Deen is not a good example of Southern cooking, or of comfort food, or of home cooking, because she doesn’t demonstrate how to make healthy meals that are inexpensive and simple to prepare. She doesn’t use local ingredients except incidentally, or traditional methods or equipment. The food she prepares and sells is all-American, based on nationally available commercial products, and soothing (read: numbing) in its hyperpalatable way, but not healthy.
While we may hope to learn something from them, the expectations we bring to cooking shows may poorly match what is provided. Entertainment cooking programs don’t teach you how to choose or prepare ingredients for cooking, and the cost of ingredients, waste, seasonal availability, and geography are not considerations. The show’s producers compress the perceived prep and cooking time to fit the show. They may take advantage of your ignorance as a viewer, and misrepresent a regional cuisine with which you are unfamiliar.
Here in western Massachusetts in January, the “Winter Warmers” episode of Paula’s Home Cooking sounded most appealing as an introduction to her program. Paula cooks from a home that, in exterior shots on the show, has a palm tree waving from the front yard and green grass growing; in other words, nothing like the view from my window, of bare tree branches and snow on the ground: land that could use a “warmer.” In this episode, she makes a seafood gratin, a fried veal cutlet over spinach, and an apple cookie bar dessert. She never mentions where any of her ingredients come from: the shrimp and scallops, the spinach, the apples, and everything else, must all just come from a Savannah supermarket, indistinguishable from a supermarket in Akron or Phoenix, and where these ingredients are always available, year-round.
The meal, while fairly rich, is also very expensive to produce, but not inventive in its use of unusual or expensive ingredients. Her ingredients are alternately inordinately expensive, or cheap and nutritionally weak. In the gratin, she covers flavorful, expensive scallops and shrimp with a cheese sauce. Even conventionally raised veal is very expensive and can be hard to find, but she fries that up in butter cracker crumbs. These might taste good, but Deen’s dishes are examples of gilding the lily, not hearty country fare. This isn’t what people in the South eat in their kitchens after climbing off a tractor: this is what Brooklyn hipsters wearing ironic John Deere caps eat in comfort food diners.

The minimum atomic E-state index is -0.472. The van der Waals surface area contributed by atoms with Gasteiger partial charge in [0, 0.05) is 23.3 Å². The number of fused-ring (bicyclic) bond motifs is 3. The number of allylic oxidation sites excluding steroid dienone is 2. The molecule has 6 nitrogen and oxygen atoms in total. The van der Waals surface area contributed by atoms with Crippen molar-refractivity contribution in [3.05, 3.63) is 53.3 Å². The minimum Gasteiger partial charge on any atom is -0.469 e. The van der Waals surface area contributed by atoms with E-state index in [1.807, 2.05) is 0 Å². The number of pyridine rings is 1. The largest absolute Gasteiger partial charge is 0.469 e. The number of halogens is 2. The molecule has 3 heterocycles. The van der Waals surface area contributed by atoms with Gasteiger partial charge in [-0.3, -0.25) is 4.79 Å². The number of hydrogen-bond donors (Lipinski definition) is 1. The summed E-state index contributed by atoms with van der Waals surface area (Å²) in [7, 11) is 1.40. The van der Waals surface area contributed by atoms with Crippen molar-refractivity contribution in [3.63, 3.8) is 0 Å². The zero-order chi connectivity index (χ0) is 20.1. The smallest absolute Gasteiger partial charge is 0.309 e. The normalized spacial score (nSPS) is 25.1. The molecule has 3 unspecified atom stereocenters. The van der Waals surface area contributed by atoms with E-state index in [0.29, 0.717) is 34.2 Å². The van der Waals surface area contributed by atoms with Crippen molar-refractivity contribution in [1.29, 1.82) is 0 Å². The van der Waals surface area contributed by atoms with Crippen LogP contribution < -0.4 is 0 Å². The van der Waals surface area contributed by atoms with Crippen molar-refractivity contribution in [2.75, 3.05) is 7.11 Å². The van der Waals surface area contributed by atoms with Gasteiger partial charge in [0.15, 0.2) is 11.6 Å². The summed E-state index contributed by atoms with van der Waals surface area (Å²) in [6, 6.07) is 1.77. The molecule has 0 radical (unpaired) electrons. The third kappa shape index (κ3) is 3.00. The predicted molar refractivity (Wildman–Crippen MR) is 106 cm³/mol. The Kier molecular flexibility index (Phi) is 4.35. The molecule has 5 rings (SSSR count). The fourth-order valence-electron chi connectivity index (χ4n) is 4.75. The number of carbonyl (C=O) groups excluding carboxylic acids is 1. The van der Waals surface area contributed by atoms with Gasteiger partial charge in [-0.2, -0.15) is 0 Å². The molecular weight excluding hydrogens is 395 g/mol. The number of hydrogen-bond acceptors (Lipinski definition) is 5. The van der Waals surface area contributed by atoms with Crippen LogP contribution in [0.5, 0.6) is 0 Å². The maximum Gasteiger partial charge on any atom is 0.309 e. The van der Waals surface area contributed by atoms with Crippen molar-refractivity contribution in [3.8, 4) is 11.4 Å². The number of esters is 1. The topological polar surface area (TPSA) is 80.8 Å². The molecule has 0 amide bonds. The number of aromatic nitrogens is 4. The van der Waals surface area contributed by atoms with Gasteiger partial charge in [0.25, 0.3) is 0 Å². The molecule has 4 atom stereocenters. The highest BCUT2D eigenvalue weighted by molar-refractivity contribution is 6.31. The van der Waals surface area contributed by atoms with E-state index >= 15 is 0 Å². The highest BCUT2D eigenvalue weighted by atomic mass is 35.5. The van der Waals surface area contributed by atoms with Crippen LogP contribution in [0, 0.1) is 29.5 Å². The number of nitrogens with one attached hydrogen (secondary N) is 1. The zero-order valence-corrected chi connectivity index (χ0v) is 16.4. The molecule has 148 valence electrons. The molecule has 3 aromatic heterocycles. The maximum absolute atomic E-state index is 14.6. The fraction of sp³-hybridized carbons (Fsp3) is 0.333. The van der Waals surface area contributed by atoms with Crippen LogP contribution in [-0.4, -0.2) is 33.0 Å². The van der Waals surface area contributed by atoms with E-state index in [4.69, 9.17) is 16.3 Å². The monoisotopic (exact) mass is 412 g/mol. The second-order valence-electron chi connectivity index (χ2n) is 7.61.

The ingredients are all prepped in advance: the shrimp are peeled and deveined, the apples peeled, cored, and sliced. This isn’t unusual, but it is a missed opportunity, if the cooking show star has some basic skills to demonstrate. Martin Yan has made a long career of cutting up chickens at lightning speed and mincing onions faster than the eye can follow, with his signature cleaver. When Deen finally handles a raw ingredient, her onion chopping is crude and she reams a lemon, seeds and all, right into her finished dish.
Deen’s meal ends with the production of a dessert bar made of cheap, energy dense, commercial products, including at least one--Philadelphia Cream Cheese--that Deen is paid to promote. The dishes in this episode appear to be easy to produce, and look like they would taste good, but not amazing, and not good enough to compensate for their poor nutrient value, the cost of the ingredients, or the time it would take to prepare. While the end of the “Cajun Cook” always left me feeling a little hungry for Wilson’s dinner---and he ended every show seated at dinner with a glass of wine---imagining eating Deen’s “Winter Warmers” makes me feel queasy. My body tells me that eating whole meals like this every day would make me very sick, indeed.
Even if a strong causal link could be made between Gooey Butter Cake Bars and type 2 diabetes, Deen’s body is not a matter of public health, and her choices regarding diet, exercise, and medication are none of our business. Dr. Hyman warns that Victroza could be the next Avandia: a popular diabetes drug that caused heart attacks. Victroza is not only potentially dangerous, but is also an expensive drug, too, as Nestle points out. Yet while Deen promotes her medication of choice, she also tries to play the class card by saying that we can’t all afford to eat prime rib. Of course, Deen can afford to eat whatever she wants, but that was never the point.
Carol Plotkin writes in "Paula Deen and the Fallacy of Moderation", “To say ‘all things in moderation’ to me seems like an excuse to maintain the status quo, which arguably is average.” If the average diet is an unhealthy one, leading to an epidemic of lifestyle-related diseases, there’s no reason any of us should emulate what we see on TV. Deen and similar food entertainers are not, or should not be, a goal toward which home cooks strive.
There are class reasons why the average experience for most people in the South is to be overweight and to develop type 2 diabetes. Not Southern cooking, but stress, food deserts, and poverty, are to blame for the poor health of people living in the American Southeast. Tamar Adler says we risk demonizing butter, bacon, comfort food, or Southern cuisine when we rush to demonize Paula Deen. Deen’s cooking “is not a good representation of comfort food,” Adler writes. “It confuses too much for a good, delicious, soulful amount.” The line of Paula Deen desserts available at Walmart is not an oasis of Southern hospitality; it’s one of the mirages of the food desert.